Three ways our members have driven LION’s work since 2019

We need to make it easier for our members to operate, not harder.

March 12, 2024 by Chris Krewson

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Photo by wildpixel from Getty Images

Elaine Díaz Rodríguez, LION’s associate director of coaching, knows the value of a journalism-support organization like LION Publishers. She didn’t have any such support when she was an independent publisher in Cuba.

“It took me years to learn how to put together financial processes. I really struggled with my first financial audit,” she recalled. “A LION member will resolve this in 45 minutes with (director of finance and operations) Lisa Hunter’s template and by listening to that course in our News Entrepreneur Academy.”

Make no mistake: We at LION absolutely believe there is a role for journalism-support “intermediaries” in this ecosystem. (We also believe this ecosystem is not as effective as it could be.)

It’s very hard and lonely to build and grow a news business from scratch. That’s why I joined LION five years ago: Leveraging shared expertise, experiences, and resources is valuable when done well. And there’s value in engaging with some of the questions raised by consultant and former nonprofit executive Dick Tofel, publishers like those in the new ANNO coalition, and East Lansing Info founder Alice Dreger.

And now we want to hear directly from LION members, because we believe in creating our offerings in constant dialogue with them. This feedback-driven process has shaped our strategy over the last few years, and we’ve learned three things about how best to provide what members need, when they need it most.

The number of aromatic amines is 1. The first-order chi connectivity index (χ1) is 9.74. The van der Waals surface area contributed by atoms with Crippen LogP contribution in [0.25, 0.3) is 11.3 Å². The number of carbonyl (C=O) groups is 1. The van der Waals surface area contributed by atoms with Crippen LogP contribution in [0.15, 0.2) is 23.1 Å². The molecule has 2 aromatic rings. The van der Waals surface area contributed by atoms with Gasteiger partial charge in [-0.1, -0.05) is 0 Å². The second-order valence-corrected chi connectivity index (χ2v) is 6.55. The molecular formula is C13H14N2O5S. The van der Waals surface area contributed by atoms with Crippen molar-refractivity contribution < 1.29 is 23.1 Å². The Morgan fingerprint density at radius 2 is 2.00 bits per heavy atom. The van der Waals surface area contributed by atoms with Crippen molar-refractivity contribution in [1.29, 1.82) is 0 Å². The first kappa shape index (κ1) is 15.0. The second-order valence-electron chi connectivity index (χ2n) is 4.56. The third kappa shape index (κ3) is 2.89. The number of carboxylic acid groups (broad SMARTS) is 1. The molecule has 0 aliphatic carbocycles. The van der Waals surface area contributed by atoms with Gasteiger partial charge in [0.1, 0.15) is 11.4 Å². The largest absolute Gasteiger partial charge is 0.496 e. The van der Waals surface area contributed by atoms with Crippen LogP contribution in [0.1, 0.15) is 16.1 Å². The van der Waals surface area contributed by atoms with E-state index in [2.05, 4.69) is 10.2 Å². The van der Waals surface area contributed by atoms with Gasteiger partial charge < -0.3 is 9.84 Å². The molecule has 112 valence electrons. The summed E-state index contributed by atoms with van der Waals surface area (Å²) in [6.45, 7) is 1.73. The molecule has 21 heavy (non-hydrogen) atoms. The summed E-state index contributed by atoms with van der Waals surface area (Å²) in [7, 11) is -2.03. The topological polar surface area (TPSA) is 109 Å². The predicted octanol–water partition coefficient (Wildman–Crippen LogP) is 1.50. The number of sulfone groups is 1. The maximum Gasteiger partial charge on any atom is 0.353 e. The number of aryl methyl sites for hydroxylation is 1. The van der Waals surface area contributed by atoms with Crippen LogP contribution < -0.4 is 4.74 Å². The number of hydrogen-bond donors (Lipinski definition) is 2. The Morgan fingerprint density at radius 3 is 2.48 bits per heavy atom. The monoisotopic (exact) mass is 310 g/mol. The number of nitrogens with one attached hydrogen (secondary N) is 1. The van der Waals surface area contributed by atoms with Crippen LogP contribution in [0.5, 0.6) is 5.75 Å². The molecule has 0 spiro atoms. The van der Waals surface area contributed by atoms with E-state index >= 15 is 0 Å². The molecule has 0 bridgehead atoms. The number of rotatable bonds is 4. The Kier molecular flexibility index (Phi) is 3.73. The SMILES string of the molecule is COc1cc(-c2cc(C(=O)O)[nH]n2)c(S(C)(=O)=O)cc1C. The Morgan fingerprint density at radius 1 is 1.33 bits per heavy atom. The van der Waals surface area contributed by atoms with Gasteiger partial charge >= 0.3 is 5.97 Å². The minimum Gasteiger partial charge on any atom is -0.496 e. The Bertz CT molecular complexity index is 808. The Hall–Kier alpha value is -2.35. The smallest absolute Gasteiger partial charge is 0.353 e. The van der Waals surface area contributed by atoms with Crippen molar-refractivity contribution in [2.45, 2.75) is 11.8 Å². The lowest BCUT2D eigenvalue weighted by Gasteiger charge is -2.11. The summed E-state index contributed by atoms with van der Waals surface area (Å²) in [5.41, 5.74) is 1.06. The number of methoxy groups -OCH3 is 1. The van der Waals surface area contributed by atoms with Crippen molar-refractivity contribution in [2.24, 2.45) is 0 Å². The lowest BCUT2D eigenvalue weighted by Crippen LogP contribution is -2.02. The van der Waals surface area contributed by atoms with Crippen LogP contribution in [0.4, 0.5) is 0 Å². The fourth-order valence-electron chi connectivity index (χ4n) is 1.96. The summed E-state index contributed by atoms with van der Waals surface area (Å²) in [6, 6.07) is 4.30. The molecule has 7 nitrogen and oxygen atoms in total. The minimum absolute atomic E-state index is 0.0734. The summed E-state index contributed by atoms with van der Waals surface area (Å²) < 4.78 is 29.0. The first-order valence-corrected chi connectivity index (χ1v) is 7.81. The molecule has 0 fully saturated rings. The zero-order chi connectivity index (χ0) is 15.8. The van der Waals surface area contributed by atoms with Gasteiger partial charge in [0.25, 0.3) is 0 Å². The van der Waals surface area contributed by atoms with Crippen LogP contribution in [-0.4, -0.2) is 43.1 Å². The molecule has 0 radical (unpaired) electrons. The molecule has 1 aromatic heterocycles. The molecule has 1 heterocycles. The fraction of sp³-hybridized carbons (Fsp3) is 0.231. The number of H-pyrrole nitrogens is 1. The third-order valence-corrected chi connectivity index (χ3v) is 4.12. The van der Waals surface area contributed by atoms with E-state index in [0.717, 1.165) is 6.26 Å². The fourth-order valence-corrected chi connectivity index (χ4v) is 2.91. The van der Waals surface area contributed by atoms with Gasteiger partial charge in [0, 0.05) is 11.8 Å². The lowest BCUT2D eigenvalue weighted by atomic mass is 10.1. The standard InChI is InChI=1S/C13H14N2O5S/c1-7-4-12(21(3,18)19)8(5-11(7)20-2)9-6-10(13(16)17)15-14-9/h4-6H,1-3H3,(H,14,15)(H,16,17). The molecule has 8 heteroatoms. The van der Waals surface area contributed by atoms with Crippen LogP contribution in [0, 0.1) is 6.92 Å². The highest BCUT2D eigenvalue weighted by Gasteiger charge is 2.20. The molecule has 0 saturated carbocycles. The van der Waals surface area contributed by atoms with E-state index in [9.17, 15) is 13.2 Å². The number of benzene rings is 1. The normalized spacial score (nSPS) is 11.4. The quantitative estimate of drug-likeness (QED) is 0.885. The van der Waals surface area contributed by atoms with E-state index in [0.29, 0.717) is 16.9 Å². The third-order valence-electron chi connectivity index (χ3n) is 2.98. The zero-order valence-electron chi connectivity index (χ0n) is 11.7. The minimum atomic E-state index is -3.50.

1. We can provide more value as strategists than funders.

We heard from members that they needed funding that could give them the runway to hire and train a revenue person, so we launched the Revenue Growth Fellowship in 2021. We gave 12 LION members two years of direct funding to hire someone in a revenue-generating role. We’ve written about one of our greatest learnings from that experiment: A strong operational infrastructure is required to maximize the impact of those dollars. As an organization, we also concluded that we can provide more value by focusing on strategic training rather than leaning into being an intermediary funder.

2. Some support can be broad while some must happen one-on-one.

As we ran the RGF program from 2021 through the end of last year, we developed resources, like our Operational Readiness Handbook, which includes deep dives on budget forecasting and HR policies, to address infrastructure challenges we saw many of our members struggling with. We created eight-week Lab programs to focus on key challenges we identified in unlocking revenue: financial and risk management, building and managing a team, and revenue strategy planning. And based on member feedback, we designed the program curriculum to ensure each organization would walk away with clear deliverables they could immediately implement, rather than being left with a bunch of great advice, resources, and little time to execute when the program ended.